American encounters with Tibetan material culture


by Victoria Jonathan


Why did Western people become interested in Tibetan buddhism and material culture at the turn of the last century? What is the history of the first contacts between America and Tibet? How were museum collections of Tibetan art built in the United States, and particularly in New York?

There are many historical answers to these questions, which are not exclusive of each other. Rather, these different categories are often intermingled in complex ways. Religious, scientific, spiritual, aesthetic and academic fields have been mobilized in the encounter between American and Tibetan civilizations:

- Christian missionaries were the first Westerners to enter Tibet. Their original goal was to evangelize Tibetan people. But as they stayed in the Himalayan region for years, they very often became acquainted with Tibetan culture and engaged in scholarly study. Some of the missionaries collected Tibetan objects that were later brought to American museums. This is the case of Dr Albert Shelton, whose collection of Tibetan art was given to the Newark Museum; or of Dr Marx, whose objects were integrated in the collections of the American Museum of Natural History, like the Giant of Great Strength mask or the Bleeding Cup. Find out more about missionaries in Tibet.

- Explorers and botanists also went to Tibet quite early, since the end of the 19th century. They often met with missionaries who were present there. While their interest was primarily scientific or personal, they provided the Western audience with some knowledge about Tibet through their travel accounts. Some of them collected objects, like Joseph Rock who had a collection of Tibetan masks. Find out more about early explorers of Tibet.

- At the end of the 19th century, in post Civil War America, spiritual movements inspired by Eastern religious traditions were created, such as theosophy. An interest for Tibetan Buddhism (or Lamaism) was also developed between World War I and World War II, in the line of theosophy. Some people, first attracted by theosophy and Tibetan spirituality in this time of crisis, became very involved in the promotion of Himalayan material culture, like Jacques Marchais. Find out more about theosophy.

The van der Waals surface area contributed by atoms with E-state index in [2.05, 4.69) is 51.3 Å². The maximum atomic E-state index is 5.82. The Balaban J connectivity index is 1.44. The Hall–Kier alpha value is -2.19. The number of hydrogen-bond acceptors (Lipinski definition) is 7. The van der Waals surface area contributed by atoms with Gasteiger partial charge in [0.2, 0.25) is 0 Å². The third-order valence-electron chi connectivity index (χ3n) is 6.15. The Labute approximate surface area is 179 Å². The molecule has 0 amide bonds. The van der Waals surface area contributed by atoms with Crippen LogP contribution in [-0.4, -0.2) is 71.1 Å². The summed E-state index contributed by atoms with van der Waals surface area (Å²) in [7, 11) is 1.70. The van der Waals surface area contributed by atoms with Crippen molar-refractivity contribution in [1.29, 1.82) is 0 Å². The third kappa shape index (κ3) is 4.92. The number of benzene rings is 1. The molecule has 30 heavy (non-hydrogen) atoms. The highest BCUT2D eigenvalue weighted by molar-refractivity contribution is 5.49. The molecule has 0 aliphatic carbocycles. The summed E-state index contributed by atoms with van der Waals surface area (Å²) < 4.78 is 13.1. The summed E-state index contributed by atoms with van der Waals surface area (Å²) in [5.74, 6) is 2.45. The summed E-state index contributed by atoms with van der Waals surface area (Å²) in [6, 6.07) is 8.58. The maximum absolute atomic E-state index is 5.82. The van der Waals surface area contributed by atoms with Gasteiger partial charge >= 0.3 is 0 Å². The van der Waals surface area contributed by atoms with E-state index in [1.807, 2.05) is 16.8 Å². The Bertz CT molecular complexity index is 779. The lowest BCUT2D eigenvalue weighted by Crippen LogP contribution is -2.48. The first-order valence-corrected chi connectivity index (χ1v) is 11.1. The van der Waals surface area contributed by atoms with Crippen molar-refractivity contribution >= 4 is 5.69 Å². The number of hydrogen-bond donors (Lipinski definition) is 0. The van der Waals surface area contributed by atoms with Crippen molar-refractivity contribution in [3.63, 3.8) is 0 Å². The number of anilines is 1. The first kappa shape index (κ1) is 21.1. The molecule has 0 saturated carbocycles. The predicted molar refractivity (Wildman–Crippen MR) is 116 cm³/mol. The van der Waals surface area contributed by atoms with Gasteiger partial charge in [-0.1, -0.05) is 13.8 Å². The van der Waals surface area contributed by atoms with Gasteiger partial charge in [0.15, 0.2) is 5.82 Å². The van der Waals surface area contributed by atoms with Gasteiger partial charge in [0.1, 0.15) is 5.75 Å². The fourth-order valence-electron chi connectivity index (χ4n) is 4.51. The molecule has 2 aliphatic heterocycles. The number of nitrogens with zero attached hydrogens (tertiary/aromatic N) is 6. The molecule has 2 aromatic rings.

- Another explanation for the exploration of Tibetan culture by Westerners can be found in the aesthetic interest for the primitive or the savage. The aesthetic interest for the primitive was at stake at the beginning of Modern Art, when its best representants nourished a fascination for primitive masks (like the Giant?). The primacy of aesthetic emotion is also the motivation for collectors who built museum collections of Tibetan art, such as Donald Rubin and the Rubin Museum of Art. The aesthetic interest for the savage is also well reflected in the captivating power of devil dances on Western audiences. Joseph Rock. Find out more about...

- The history of the academic study of Tibet is tributary of these various contacts. Missionaries and explorers were also engaged in the academic study of Tibetan culture. The alliance of theory and practice seems to be an outline: scholarship often went hand in hand with experience, through trips to the Himalayan region or collecting objects. For instance, Joseph Rock was an academic who traveled through Asia and collected a lot of Tibetan objects, especially Tibetan masks. Find out more about

How have these contacts shaped our apprehension of Tibet today? To what extent did they contribute in creating or strengthening a "mythology" of Tibet? How does this mythology affect the exhibition of Tibetan material culture in museums today?

Tibet as place and myth : "One may debate, of course, whether any place on our increasingly small planet remains untouched by the homogenizing effects of jet travel and the global marketplace. What is not in question, however, is the yearning of disenchanted Westerners to believe in such places. Indeed, to acknowledge that such lands may no longer exist has seemed too bleak a thought for most of us in modern life to bear." p15

References
Rick Fields, How the Swans Came to the Lake – A Narrative History of Buddhism in America, Boulder, Colorado: Shambhala, 1981